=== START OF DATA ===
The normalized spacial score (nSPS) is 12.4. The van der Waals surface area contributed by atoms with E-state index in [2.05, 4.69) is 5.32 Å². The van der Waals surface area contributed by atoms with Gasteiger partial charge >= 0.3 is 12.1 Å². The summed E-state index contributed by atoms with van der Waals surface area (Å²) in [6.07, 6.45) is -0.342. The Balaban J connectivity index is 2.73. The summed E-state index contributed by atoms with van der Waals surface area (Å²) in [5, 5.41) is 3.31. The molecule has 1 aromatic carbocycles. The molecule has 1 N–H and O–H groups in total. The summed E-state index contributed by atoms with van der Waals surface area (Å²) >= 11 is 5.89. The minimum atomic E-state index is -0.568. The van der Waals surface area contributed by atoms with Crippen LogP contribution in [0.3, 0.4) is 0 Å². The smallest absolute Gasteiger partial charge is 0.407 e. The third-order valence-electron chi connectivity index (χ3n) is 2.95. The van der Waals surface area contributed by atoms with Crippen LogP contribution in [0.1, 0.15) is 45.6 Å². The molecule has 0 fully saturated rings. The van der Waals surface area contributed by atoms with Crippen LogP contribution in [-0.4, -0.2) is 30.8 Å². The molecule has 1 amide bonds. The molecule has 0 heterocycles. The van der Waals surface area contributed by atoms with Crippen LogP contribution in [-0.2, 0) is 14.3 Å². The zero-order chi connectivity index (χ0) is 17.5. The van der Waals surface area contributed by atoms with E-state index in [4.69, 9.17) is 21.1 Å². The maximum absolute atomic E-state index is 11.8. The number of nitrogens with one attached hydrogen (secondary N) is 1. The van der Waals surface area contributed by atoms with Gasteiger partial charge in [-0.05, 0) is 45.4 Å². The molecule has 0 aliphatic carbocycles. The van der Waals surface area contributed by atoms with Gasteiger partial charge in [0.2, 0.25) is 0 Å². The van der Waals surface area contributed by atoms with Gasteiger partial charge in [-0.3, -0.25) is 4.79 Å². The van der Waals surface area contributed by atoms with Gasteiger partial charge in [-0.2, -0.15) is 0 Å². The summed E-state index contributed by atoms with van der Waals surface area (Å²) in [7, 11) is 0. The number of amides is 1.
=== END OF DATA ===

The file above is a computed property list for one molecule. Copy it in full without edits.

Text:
The normalized spacial score (nSPS) is 12.4. The van der Waals surface area contributed by atoms with E-state index in [2.05, 4.69) is 5.32 Å². The van der Waals surface area contributed by atoms with Gasteiger partial charge >= 0.3 is 12.1 Å². The summed E-state index contributed by atoms with van der Waals surface area (Å²) in [6.07, 6.45) is -0.342. The Balaban J connectivity index is 2.73. The summed E-state index contributed by atoms with van der Waals surface area (Å²) in [5, 5.41) is 3.31. The molecule has 1 aromatic carbocycles. The molecule has 1 N–H and O–H groups in total. The summed E-state index contributed by atoms with van der Waals surface area (Å²) >= 11 is 5.89. The minimum atomic E-state index is -0.568. The van der Waals surface area contributed by atoms with Crippen LogP contribution in [0.3, 0.4) is 0 Å². The smallest absolute Gasteiger partial charge is 0.407 e. The third-order valence-electron chi connectivity index (χ3n) is 2.95. The van der Waals surface area contributed by atoms with Crippen LogP contribution in [0.1, 0.15) is 45.6 Å². The molecule has 0 fully saturated rings. The van der Waals surface area contributed by atoms with Crippen LogP contribution in [-0.4, -0.2) is 30.8 Å². The molecule has 1 amide bonds. The molecule has 0 heterocycles. The van der Waals surface area contributed by atoms with Crippen LogP contribution in [-0.2, 0) is 14.3 Å². The zero-order chi connectivity index (χ0) is 17.5. The van der Waals surface area contributed by atoms with E-state index in [4.69, 9.17) is 21.1 Å². The maximum absolute atomic E-state index is 11.8. The number of nitrogens with one attached hydrogen (secondary N) is 1. The van der Waals surface area contributed by atoms with Gasteiger partial charge in [-0.05, 0) is 45.4 Å². The molecule has 0 aliphatic carbocycles. The van der Waals surface area contributed by atoms with Gasteiger partial charge in [0.2, 0.25) is 0 Å². The van der Waals surface area contributed by atoms with Gasteiger partial charge in [-0.3, -0.25) is 4.79 Å². The van der Waals surface area contributed by atoms with Gasteiger partial charge in [-0.2, -0.15) is 0 Å². The summed E-state index contributed by atoms with van der Waals surface area (Å²) in [7, 11) is 0. The number of amides is 1.